Date of Award
Doctor of Philosophy (PhD)
Dr. Brian J. Underdown
Intestinal disaccharidases are enzymes located in the apical membrane of enterocytes of the small intestine. These proteins are responsible for the breakdown of dietary carbohydrates. Despite the central importance of mouse genetics to modern biomedical research, little is known concerning the structure and regulation of the expression of murine intestinal disaccharidases. Moreover, limited information exists on the variations in molecular and genetic characteristics that the murine enzymes display between mouse strains.
In this thesis a partial characterization of murine intestinal disaccharidases expressed by seven different mouse strains was performed. Data obtained in these studies indicated the existence of two independent congenital deficiencies of murine intestinal disaccharidases. The two described murine deficiencies constitute the only cases in which normal and altered phenotypes are available in genetically related strains of animals. Therefore, these two deficiencies may serve as excellent models for the study of disaccharidase deficiencies.
One of the deficiencies consisting of relative low levels of sucrase activity, was found to be present in CBA/Ca mice and other two CBA/Ca-derived strains. These CBA/Ca mouse strains displayed aproximatedly 50% of intestinal sucrase activity compared to the other four mouse strains analysed. Experiments using papain-solubilized intestinal disaccharidases, molecular sieving HPLC, heat-inactivation and kinetic analysis of the sucrase activity, demonstrated that the deficiency was most likely caused by a structural alteration of the SucraseIsomaltase complex expressed by the CBA/Ca and derived mouse strains.
The second observed deficiency consisted in a virtual absence of y-Glucoamylase maltase activity exclusively in CBA/Ca mice. When analysed by heat-inactivation, molecular sieving HPLC and 2D-electrophoresis, the absence of y-Glucoamylase maltase activity was demonstrated to be caused by a lack of synthesis of y-Glucoamylase molecules in CBA/Ca mice.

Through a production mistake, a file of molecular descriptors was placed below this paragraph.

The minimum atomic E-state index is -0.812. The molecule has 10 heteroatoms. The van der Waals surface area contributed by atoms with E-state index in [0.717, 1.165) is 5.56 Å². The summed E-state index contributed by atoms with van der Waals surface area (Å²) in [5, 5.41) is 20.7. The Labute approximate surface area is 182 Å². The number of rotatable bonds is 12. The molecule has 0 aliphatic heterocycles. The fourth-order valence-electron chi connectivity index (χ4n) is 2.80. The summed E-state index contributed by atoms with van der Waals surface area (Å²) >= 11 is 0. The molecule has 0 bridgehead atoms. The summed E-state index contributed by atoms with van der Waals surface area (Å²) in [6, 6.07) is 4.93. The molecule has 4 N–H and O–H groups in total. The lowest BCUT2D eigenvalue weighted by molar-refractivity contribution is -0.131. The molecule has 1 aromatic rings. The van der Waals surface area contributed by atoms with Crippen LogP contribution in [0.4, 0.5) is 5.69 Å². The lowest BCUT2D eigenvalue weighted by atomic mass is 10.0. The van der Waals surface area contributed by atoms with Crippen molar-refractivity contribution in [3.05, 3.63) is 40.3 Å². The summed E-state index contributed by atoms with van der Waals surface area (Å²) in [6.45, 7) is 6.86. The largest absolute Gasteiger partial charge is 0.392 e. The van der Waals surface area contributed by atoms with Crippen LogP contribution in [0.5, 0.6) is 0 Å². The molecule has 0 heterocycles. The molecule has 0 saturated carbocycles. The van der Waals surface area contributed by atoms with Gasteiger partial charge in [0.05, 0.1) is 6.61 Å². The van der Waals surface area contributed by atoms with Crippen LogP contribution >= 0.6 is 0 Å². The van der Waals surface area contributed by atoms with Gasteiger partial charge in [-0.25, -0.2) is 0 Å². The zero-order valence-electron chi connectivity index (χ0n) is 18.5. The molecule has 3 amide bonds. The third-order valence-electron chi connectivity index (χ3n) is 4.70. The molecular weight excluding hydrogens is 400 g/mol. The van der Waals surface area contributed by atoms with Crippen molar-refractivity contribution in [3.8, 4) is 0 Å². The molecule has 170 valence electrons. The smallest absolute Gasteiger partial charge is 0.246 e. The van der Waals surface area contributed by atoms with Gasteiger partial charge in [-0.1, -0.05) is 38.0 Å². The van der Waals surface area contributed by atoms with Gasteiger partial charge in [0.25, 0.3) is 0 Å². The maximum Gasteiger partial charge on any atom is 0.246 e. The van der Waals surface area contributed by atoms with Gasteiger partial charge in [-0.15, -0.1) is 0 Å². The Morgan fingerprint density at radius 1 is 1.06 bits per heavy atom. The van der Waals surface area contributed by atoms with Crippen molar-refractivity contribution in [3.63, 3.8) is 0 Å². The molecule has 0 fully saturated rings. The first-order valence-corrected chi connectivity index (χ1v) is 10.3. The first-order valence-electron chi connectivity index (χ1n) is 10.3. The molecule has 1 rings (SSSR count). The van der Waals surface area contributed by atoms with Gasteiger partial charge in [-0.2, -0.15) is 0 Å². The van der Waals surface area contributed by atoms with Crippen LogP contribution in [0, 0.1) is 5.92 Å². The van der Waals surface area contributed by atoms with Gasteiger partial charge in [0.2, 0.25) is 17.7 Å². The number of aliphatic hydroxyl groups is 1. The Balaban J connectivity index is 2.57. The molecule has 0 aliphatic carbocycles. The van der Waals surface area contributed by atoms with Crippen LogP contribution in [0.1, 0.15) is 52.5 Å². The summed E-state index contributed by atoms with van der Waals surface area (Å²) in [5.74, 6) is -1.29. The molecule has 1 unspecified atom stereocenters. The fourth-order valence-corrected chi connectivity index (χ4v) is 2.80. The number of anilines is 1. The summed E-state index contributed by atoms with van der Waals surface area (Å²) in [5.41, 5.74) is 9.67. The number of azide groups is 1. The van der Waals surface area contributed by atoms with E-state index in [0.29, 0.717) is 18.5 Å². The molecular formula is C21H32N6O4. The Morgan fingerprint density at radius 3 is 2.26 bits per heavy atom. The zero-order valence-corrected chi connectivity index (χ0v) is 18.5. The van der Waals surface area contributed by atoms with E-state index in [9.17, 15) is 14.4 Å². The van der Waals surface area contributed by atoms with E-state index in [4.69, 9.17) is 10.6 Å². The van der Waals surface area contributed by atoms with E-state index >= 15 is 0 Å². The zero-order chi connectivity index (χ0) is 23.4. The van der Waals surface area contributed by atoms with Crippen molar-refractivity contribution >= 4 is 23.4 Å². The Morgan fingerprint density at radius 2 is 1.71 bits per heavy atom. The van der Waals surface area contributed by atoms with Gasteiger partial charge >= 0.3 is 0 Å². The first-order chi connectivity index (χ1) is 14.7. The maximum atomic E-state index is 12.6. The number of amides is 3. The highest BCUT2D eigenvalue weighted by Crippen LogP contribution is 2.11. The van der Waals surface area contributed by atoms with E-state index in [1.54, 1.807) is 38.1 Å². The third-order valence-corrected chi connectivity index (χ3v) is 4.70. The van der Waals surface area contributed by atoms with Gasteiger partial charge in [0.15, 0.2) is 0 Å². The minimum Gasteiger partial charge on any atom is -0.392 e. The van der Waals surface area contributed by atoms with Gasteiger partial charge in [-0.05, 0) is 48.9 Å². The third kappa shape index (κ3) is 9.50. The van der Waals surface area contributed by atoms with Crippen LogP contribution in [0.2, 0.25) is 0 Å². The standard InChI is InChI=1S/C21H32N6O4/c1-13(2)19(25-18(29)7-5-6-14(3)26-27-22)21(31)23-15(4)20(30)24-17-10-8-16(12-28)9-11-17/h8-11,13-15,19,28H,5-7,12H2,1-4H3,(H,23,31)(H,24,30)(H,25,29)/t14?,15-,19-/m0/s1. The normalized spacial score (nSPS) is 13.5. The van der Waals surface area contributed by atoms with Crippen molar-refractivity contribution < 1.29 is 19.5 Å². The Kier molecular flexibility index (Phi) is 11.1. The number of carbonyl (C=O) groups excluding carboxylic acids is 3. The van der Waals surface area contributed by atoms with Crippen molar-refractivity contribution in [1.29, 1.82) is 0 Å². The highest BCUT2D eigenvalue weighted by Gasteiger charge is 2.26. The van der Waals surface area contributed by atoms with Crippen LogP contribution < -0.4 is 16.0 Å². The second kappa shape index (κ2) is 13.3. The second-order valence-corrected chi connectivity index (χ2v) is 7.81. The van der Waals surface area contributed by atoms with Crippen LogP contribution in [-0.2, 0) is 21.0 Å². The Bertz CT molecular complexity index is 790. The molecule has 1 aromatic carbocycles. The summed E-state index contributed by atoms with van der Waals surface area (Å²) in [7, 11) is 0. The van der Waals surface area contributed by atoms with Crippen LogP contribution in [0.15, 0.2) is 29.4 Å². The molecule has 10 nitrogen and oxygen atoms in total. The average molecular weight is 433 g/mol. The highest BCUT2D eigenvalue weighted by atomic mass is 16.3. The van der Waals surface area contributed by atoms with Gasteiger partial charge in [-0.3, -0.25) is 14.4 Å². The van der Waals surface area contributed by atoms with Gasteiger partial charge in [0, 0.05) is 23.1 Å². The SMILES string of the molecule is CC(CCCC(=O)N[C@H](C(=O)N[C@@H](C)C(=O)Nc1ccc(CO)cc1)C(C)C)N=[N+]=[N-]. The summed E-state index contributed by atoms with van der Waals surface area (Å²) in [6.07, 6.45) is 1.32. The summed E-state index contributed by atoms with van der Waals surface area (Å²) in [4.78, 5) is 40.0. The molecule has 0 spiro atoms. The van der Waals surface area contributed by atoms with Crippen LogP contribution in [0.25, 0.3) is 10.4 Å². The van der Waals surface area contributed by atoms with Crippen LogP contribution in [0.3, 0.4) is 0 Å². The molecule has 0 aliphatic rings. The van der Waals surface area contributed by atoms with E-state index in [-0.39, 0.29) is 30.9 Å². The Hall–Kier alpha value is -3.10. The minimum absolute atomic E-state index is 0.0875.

The genetic background of the two disaccharidase deficiencies was analysed by cross-breeding CBA/Ca mice with CBA/J mice; the first strain displaying low sucrase and lack of y-GA expression and the second displaying normal phenotypes. The levels of activity of intestinal sucrase, maltase and palatinase expressed in the resulting F1 mice indicated that each of these deficiencies is most probably caused by a single defective gene, respectively. In addition, the defects were of a somatic nature and codominantly expressed with the respective normal phenotype.
Finally, data obtained from a partial molecular characterization of murine intestinal y-Gluccamylase indicated that the enzyme may be originally synthezised as a single polypeptide with approximated M.W. of 410 kDa. This polypeptide constitutes a precursor of four additional polypeptides with M.W. of 275, 260, 140 and 130 kDa, respectively, generated by proteolytic cleavage at two alternative points along the precursor molecule. The enzyme contains one single type of active site and variable proportion of N-linked carbohydrates. These data provide additional information on the inter-species structural variation of this enzyme and probable posttranslational processing experienced by y-Glucoamylase.
Quezada-Calvillo, Roberto, "Studies of Genetic Variation in Murine Intestinal Disaccharidases" (1994). Open Access Dissertations and Theses. Paper 1762.